Tuesday, June 19, 2007

It Pays to do a Little Research

Growing up, I didn't have a parent who taught me anything about cars or how they work. Schools were no use either. You got on either a college or vocational education track, and you stay there. Since I was on the college track, little practical knowledge was imparted in my schooling. It wasn't until just a few short years ago that I started learning a little about how cars work and, more importantly, how to fix them.

My current vehicle is a 1995 Dodge RAM with a little over 100,000 miles on it. Sadly for me, mileage is not the only determining factor in mechanical wear and tear. Time in and of itself seems to cause its own problems, and I've had my share of them the past year. Last July, I had to have the transmission on my truck rebuilt. Let me rephrase...I let the transmission shop I happened to breakdown near tell me it had to be rebuilt. Upon further research, I discovered that using the wrong transmission fluid in a Mopar transmission is bad news, and mine had been changed a couple years prior. It's possible changing the fluid would have brought it back, but it's even more probable that verifying the right fluid went into it 2 years ago would have saved it for several thousand miles.

Nevertheless, it's too late to revisit that flight of ignorance. My truck's new trick was to quit blowing cold air. On my previous truck, the same thing happened, and I just said to hell with it and drove without cold air. Of course, now I have a 4 year old son, and going without air conditioning is a little more than an inconvenience to me. So, I dutifully set about to call around and see what sort of cost I might be confronting knowing full well it would be bad.

The answer? $1200 to install a new A/C compressor. Ouch!

At that point, I decided to do some research. Replacing the A/C compressor turned out to be not such a big deal except for government requirements to have a certified shop do the refrigerant draining even though my truck was already on R134a instead of the dreaded R12. When reviewing the process, though, I discovered it's very common for the A/C compressor clutch to go out before the compressor. Considering my time was short, I decided to let a shop evaluate it and find out which it was.

At the shop, the mechanic dutifully told me that the compressor would have to be replaced. Upon further discussion, he admitted that it was just a problem with the clutch but that nobody would sell a clutch by itself. If I could get the clutch, he could have it up and running for $75. That's right, less than 10% of the initial estimate.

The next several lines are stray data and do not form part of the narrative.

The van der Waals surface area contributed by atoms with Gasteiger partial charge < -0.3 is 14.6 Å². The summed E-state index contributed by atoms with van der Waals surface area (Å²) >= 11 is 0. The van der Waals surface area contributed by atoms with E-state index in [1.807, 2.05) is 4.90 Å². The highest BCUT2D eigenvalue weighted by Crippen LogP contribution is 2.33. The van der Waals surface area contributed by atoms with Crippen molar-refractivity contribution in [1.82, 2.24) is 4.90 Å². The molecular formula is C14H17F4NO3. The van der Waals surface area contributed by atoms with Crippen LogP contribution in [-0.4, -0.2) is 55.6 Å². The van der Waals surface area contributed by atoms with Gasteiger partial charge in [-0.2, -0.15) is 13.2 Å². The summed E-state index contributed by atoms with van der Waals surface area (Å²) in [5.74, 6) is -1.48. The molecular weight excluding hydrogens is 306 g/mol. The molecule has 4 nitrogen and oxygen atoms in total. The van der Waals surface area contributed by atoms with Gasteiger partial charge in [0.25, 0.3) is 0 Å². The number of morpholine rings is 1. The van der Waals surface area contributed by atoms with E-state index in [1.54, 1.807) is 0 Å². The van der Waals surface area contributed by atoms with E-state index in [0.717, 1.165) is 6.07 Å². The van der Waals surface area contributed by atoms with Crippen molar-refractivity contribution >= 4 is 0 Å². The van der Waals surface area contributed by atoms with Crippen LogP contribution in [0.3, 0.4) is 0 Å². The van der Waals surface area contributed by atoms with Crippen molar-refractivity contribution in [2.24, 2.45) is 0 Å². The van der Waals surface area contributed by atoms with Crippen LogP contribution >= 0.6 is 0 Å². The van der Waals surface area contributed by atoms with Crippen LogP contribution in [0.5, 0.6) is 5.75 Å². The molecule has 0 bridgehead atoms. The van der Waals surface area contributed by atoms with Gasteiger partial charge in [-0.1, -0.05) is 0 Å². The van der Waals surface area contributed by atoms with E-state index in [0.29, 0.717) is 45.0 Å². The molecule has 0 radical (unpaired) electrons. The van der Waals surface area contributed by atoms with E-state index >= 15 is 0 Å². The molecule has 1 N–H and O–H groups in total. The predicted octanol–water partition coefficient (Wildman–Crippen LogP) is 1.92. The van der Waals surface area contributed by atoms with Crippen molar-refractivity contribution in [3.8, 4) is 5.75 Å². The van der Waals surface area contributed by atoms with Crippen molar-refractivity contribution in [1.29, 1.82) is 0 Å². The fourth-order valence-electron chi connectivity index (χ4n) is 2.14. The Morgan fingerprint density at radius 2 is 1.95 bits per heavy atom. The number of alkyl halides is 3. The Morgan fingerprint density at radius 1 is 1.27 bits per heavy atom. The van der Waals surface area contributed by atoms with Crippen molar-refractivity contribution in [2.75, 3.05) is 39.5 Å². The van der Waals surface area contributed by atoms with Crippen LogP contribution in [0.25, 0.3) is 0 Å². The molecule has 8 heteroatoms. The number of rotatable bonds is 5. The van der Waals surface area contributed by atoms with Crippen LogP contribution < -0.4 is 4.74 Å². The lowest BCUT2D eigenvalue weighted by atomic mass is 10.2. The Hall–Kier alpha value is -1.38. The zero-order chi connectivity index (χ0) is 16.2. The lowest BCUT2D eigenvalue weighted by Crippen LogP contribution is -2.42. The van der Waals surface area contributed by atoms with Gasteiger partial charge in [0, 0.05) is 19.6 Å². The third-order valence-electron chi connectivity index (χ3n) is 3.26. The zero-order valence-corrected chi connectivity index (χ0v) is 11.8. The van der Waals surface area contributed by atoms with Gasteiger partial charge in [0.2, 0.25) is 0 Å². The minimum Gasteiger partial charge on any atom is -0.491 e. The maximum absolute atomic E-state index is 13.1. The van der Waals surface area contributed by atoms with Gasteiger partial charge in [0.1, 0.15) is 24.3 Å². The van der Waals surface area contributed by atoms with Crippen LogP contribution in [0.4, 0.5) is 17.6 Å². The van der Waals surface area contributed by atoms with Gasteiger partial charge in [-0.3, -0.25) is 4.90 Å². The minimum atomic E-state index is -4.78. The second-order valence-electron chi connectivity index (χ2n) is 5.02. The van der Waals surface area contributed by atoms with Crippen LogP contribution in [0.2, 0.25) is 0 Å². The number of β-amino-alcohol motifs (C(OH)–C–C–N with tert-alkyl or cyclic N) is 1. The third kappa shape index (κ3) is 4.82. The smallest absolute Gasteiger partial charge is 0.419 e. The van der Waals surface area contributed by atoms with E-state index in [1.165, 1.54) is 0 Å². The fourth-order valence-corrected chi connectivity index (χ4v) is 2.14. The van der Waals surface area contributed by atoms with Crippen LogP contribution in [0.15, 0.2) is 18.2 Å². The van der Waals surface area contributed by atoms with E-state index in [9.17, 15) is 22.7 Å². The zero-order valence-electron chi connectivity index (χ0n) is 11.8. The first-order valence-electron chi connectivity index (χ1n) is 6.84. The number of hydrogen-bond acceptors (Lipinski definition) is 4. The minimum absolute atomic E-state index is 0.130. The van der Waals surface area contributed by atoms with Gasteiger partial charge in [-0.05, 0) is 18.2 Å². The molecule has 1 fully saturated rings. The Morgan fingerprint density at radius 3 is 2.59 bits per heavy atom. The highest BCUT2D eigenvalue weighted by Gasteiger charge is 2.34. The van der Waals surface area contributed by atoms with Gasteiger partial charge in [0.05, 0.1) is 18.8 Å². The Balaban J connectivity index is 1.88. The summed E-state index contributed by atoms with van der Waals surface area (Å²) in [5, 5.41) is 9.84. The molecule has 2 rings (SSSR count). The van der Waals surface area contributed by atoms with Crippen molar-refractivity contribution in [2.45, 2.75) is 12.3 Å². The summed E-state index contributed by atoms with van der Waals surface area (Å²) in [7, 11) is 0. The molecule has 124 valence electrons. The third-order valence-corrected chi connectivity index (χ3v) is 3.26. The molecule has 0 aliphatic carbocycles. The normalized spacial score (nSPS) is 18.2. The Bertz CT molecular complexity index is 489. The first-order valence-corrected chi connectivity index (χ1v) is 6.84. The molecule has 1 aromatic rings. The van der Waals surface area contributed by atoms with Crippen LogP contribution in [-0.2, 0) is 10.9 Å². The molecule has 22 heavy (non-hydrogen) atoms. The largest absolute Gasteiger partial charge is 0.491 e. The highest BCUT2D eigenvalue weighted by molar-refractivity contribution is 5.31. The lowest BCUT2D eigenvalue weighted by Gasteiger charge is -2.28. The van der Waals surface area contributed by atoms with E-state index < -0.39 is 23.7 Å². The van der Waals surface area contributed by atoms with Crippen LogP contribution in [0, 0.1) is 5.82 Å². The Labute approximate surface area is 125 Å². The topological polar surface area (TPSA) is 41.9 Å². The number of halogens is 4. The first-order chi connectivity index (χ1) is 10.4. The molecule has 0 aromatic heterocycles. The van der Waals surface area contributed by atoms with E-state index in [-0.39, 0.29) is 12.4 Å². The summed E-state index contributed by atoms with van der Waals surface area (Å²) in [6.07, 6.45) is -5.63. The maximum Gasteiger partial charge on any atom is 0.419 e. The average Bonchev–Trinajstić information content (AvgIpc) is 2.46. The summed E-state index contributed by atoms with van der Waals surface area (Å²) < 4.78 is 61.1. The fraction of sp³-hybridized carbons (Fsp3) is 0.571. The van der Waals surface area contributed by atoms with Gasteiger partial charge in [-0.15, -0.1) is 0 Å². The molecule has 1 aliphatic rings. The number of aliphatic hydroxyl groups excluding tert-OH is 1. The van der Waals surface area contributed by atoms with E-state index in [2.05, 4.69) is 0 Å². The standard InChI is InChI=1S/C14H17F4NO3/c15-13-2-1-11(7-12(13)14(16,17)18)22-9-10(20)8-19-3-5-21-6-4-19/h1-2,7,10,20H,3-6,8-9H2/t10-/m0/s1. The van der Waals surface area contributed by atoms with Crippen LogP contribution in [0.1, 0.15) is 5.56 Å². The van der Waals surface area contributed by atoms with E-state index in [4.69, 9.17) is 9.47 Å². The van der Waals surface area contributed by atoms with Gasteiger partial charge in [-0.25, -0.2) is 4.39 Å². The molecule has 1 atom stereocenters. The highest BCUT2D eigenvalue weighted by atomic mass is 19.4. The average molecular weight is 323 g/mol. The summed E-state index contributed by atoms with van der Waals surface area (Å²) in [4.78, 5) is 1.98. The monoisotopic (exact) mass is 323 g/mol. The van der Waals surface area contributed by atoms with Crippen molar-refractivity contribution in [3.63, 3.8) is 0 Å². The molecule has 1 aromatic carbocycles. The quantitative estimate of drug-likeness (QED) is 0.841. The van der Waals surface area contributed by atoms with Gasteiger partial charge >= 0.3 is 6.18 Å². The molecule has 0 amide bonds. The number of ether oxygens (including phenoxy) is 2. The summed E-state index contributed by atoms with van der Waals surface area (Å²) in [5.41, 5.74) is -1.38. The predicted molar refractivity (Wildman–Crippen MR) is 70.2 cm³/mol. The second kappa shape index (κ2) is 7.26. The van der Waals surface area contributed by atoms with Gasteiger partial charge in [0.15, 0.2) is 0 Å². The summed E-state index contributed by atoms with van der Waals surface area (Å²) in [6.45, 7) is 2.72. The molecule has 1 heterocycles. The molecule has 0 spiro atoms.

So, off I went in search of a clutch, and you won't believe what I found out. Nobody will sell a clutch by itself. BUT...and this is a big but...salvage yards will sell old compressors for less than $100. I lined up one to buy at a local salvage yard, but upon picking it up, I discovered that it was 33% of the way to the same condition as my clutch. The shop was extremely helpful and located another compressor for me, but while we killed time, I asked what they were doing with the broken unit. They said they'd trash the clutch and keep the compressor core.

At that point, I decided to buy the broken part by itself. I didn't need the whole clutch, just the clutch plate. It was broken, but it was still working and might tell me if my A/C compressor seizing up might have caused the clutch problem. After forcing the salvage yard to take $5 for it, I went home to try my hand at the install. It should have required a special tool according to my book, but I improvised. Within 20 minutes, I had the new clutch plate installed, fired up the truck, and, believe it or not, it worked.

Hopefully it will last the summer. I'm planning to pick up one of the other compressors the salvage yard located to keep as a backup.

The lesson here is not to take a mechanic's estimate at face value. Even if he/she is honest, it might be overestimated because of the circumstances. Assuming my A/C compressor had been bad, the mechanic would have bought one from Dodge for $450-500. The price for an aftermarket part from AutoZone would have cost $280-350 depending on the brand, and any mechanic worth his salt will install a part that you bought. If you were really brave, you could grab a compressor from salvage for less than $100 and roll the dice. In my case, I spent $5 plus 3-4 hours of my time as opposed to $1200 and most likely the same 3-4 hours of my time messing with drop-off and pick-up of the vehicle.

I only wish I had done my due diligence on my transmission last year...


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